Catholic teaching on openness to life

Sometimes I use the phrase “open to life” when I reference the Church’s teaching on marriage and sexual morality. Because the phrase is vague and can mean different things to different people, I wanted to create this page to clarify what exactly the Church teaches about this. As someone who converted on this issue (I use to see contraception as up there with air and water in terms of being a universally good thing), I thought I’d hit some of the questions I used to have:

“What’s a one-sentence summary of what Catholics mean by ‘openness to life’?”

Both the pleasurable and procreative aspects of the sexual act are good; to intentionally sever either aspect is bad.

“Is this the same thing the Duggars believe?”

Catholic teaching about openness to life is often confused with the quiverfull worldview, which condemns any intentional effort to avoid pregnancy. The famous Duggar family, who have 19 children and counting, subscribe to this view. While both Catholic teaching and the quiverfull outlook share the beliefs that artificial contraception is wrong and children are a blessing, the Catholic Church does teach that non-contraceptive methods of avoiding pregnancy (e.g. Natural Family Planning) are acceptable. The Church emphasizes the need for couples to be prudent in their decisions about when to have children.

“But Natural Family Planning doesn’t really work, right?”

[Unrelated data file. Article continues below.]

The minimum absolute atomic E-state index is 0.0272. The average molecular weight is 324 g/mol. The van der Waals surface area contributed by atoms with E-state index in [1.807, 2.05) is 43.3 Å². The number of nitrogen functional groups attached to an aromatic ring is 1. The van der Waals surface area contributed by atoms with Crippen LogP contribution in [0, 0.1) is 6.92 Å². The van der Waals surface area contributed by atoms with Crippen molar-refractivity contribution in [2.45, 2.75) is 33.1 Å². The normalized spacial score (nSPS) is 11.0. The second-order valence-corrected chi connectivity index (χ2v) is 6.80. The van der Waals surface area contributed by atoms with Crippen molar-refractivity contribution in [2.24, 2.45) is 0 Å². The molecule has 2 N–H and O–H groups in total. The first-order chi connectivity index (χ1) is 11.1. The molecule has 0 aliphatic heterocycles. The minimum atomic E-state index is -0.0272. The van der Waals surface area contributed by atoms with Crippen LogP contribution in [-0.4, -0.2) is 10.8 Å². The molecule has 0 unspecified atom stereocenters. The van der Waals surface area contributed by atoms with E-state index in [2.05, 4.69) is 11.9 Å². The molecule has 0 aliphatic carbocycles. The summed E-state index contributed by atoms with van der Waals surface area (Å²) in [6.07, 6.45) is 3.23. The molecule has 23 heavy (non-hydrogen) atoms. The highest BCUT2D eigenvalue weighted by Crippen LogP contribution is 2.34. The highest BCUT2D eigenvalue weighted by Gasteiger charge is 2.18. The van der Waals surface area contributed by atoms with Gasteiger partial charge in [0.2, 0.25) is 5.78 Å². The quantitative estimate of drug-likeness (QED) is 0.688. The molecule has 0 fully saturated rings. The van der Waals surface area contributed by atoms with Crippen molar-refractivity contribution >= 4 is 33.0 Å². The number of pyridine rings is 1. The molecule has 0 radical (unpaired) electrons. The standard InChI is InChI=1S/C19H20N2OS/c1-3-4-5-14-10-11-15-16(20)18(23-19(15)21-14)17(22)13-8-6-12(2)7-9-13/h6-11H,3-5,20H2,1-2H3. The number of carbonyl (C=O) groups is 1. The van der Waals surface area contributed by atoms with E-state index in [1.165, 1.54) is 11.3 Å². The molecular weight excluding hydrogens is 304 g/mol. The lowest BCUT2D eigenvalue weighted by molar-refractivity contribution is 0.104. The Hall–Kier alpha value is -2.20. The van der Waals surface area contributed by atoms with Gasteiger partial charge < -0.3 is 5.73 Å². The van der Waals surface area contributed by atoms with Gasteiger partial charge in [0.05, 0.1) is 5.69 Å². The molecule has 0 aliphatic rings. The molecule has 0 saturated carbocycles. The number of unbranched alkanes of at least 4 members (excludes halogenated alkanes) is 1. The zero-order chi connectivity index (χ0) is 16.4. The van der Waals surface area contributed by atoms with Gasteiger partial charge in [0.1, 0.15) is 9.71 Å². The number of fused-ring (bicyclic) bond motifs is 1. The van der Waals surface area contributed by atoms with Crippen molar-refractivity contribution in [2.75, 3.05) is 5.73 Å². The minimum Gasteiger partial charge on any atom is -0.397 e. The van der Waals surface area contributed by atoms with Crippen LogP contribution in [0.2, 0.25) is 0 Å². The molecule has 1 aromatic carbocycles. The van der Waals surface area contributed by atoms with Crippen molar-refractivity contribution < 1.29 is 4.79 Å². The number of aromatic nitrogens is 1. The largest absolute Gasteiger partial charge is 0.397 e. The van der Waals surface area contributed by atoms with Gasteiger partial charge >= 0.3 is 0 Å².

It takes a little patience and effort to learn how to use NFP effectively, but when you do, it is a reliable method for avoiding pregnancy. (I would also add that it’s a great way for women to really get to know their bodies.) A German study of NFP published in the journal Human Reproduction in 2007 showed 99.6% method effectiveness rate and a 92.5% user effectiveness.

“If Natural Family Planning is so effective, how is that different than contraception?”

A question to ponder on that account is this: if Natural Family Planning is truly identical to contraception, why doesn’t everyone just do NFP? It’s free and avoids embarrassment at the grocery store checkout line. When you consider that question, you see that there’s actually a vast difference between the two.

Here’s a very stripped-down summary of the incredibly rich theology behind it: The Church teaches that both the pleasurable and the procreative aspects of the sexual act are good, and to intentionally sever one is a really bad thing. Which isn’t to say that you must aim to have a baby with every single act, but using the woman’s body’s natural times of infertility maintains an openness to the procreative aspect of sex that you don’t have when you take action to sterilize it.

The sexual act must never be severed from its life-giving potential, either physically or mentally (the latter is why it is possible to misuse NFP in “contraceptive” way). All human sexuality must be ordered toward the miracle of new human souls. When we forget that and start thinking that sex is just about bonding or pleasure, not only is it an objective misuse of this most sacred of acts (a rough analogy would be to say that loaded revolvers can be used for toys as long as you put blanks in the chamber), but it is harmful at both the individual and societal level. I wrote more about all that here.